Why Vacation Is Important For Your Health
Vacations shouldn’t only be considered a luxury, or something you can take or leave. There is a reason, after all, that many jobs offer paid vacation. Those companies understand that your performance at work will take a hit if you never take a break. Vacation, by the way, doesn’t have to involve going on a cruise or staying at a five-star resort. The word “vacation” comes from the Latin word “vacare” which just means “be unoccupied.” You don’t have to do something on your vacation. In fact, to take an authentic vacation, you should really do nothing, as the origins of this word tell us. So don’t feel bad asking for those days off, and don’t feel guilty taking several days to laze around and order food—you’re doing something good for yourself in the end. Here is why vacation is good for your health.
You have something to look forward to
Research has found that simply having something to look forward to, like a vacation, can improve one’s happiness for weeks before the actual event occurs.
It boosts heart health
Studies have found that taking regular vacations can lead to an overall lower mortality rate, particularly for mortality related to coronary heart disease.
It helps you focus
Vacations can alleviate chronic stress, and chronic stress makes it very difficult to focus. Have you ever noticed that when you’re under stress, you forget to turn off the oven, write the wrong name on a check, and make other little mistakes? Those can lead to even more dangerous mistakes, like failing to notice a red light while driving.
It boosts your immunity
Another issue that comes with chronic stress (a major problem for those who never take breaks) is that it exhausts your adrenal gland. When your adrenal gland is constantly put to work, your immunity takes a hit, and you could get more colds and the flu.
It helps you be more food-conscious
When you’re always doing something, you rarely have time to make a healthy meal, let alone eat slowly and think about what you’re putting in your mouth. Taking regular vacations allows you to focus more on what you eat, and this can carry over to when you return to work.
It’ll put you and your partner in the mood
When you and your partner have the time to have sex, why don’t you? Stress. Exactly. You’re just not in the mood because you have too much on your mind. Vacations relax you, which puts you in the mood for sex, which improves your bond with your partner.
It strengthens your relationships
Whether you travel with your best friend, your significant other, or your family, you strengthen those ties when you travel. Having strong relationships in your life can actually reduce your chances of disease.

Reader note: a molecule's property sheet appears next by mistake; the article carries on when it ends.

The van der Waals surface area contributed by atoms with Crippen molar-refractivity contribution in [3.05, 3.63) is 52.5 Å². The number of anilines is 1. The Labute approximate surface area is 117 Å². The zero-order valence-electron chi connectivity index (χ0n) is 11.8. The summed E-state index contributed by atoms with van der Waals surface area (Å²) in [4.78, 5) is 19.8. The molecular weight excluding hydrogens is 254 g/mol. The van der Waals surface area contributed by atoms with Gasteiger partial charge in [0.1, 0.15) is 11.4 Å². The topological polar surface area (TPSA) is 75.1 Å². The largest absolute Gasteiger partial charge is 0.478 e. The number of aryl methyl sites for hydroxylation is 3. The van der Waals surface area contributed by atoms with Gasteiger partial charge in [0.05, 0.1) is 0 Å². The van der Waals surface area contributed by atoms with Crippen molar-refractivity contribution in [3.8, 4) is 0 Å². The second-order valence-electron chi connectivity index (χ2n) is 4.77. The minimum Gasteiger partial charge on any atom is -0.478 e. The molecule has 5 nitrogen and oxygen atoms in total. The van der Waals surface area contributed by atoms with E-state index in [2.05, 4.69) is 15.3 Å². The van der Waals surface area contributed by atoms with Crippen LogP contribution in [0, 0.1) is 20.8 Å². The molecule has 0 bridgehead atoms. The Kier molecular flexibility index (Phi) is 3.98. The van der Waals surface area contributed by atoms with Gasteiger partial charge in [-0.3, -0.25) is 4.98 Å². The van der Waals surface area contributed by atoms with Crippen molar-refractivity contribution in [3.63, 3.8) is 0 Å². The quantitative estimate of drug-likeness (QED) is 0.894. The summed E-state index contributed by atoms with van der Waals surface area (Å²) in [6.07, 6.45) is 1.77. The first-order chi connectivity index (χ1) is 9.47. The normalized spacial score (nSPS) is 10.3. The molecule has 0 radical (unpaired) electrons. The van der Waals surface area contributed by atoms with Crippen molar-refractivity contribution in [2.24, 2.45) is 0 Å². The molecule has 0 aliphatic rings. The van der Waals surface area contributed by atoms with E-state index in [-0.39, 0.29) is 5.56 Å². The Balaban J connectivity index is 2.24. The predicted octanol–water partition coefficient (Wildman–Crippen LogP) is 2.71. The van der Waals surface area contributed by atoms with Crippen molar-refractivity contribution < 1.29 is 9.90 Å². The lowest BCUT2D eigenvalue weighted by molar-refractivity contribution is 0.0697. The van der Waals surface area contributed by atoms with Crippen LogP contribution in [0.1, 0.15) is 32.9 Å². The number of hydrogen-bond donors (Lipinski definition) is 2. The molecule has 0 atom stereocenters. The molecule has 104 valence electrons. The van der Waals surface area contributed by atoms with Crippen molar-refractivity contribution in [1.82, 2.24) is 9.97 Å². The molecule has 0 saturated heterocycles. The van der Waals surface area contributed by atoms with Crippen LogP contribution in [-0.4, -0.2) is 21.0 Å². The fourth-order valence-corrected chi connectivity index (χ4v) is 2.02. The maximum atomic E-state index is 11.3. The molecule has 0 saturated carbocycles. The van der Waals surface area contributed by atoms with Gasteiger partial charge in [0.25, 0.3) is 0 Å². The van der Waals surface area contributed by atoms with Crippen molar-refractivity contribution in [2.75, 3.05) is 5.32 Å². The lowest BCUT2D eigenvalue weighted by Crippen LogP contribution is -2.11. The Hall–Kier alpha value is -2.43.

It promotes gratitude
When you travel, you can’t help but feel more grateful. You feel grateful for the expendable income you have that allows you to travel, you feel grateful for your relationships (and finally have the time to appreciate them), and you feel grateful for your lifestyle if you visit a place where the locals are not as fortunate as you are.
It encourages activity
You can’t help but want to be active when you travel. Whether you site see, walk on the beach, hike, or just shop, you’ll move far more than you would be if you were sitting at a desk.
It improves your sleep
The relaxing effects of a vacation may help you sleep better even after you return. And, of course, you get in some extra zzz’s on the actual trip because you don’t have to set any alarms.
It can make you financially conscious
Interestingly enough, planning regular vacations could make you even more financially conscious and financially stable. If you plan trips, you have to be extra aware of your spending and your saving. It will force you to sit down and look at the other places you’re spending (and perhaps wasting) money.
It boosts creativity
In order to be creative, you need to essentially be bored. Your brain operates on two levels: one of which is task-oriented, and the other is what happens when you let your mind drift. That’s where you come up with some of your best ideas.
It makes space in your brain
Too many professionals are suffering from information overload. They spend so much time taking in new information, but they don’t have time to process it, which means they can’t make more space in their brains for new data. Taking a vacation can fix that.
It fights depression
Taking regular vacations can fight depression, and being depressed causes all sorts of other health issues.
It inspires more vacations!
Once you take one vacation, the vacation bug bites you and you want to take more. So take the leap and plan that first one. It will get you in the habit of planning regular ones and having an overall healthier, happier life.